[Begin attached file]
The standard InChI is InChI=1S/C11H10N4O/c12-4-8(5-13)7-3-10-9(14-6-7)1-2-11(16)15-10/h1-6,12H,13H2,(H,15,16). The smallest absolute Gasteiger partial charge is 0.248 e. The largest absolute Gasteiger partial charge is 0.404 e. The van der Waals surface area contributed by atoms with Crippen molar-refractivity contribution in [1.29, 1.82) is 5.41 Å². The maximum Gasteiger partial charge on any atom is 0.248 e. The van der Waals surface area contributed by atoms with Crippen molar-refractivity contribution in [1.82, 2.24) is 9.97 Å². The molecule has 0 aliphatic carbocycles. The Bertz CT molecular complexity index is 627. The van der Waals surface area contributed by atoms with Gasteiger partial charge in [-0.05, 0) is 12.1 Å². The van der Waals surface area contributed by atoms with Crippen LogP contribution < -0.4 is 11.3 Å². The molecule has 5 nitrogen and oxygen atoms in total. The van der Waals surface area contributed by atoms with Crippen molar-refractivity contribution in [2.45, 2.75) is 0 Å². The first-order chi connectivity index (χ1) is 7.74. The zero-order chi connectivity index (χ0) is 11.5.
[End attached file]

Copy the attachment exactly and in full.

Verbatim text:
The standard InChI is InChI=1S/C11H10N4O/c12-4-8(5-13)7-3-10-9(14-6-7)1-2-11(16)15-10/h1-6,12H,13H2,(H,15,16). The smallest absolute Gasteiger partial charge is 0.248 e. The largest absolute Gasteiger partial charge is 0.404 e. The van der Waals surface area contributed by atoms with Crippen molar-refractivity contribution in [1.29, 1.82) is 5.41 Å². The maximum Gasteiger partial charge on any atom is 0.248 e. The van der Waals surface area contributed by atoms with Crippen molar-refractivity contribution in [1.82, 2.24) is 9.97 Å². The molecule has 0 aliphatic carbocycles. The Bertz CT molecular complexity index is 627. The van der Waals surface area contributed by atoms with Gasteiger partial charge in [-0.05, 0) is 12.1 Å². The van der Waals surface area contributed by atoms with Crippen LogP contribution < -0.4 is 11.3 Å². The molecule has 5 nitrogen and oxygen atoms in total. The van der Waals surface area contributed by atoms with Crippen molar-refractivity contribution in [2.45, 2.75) is 0 Å². The first-order chi connectivity index (χ1) is 7.74. The zero-order chi connectivity index (χ0) is 11.5.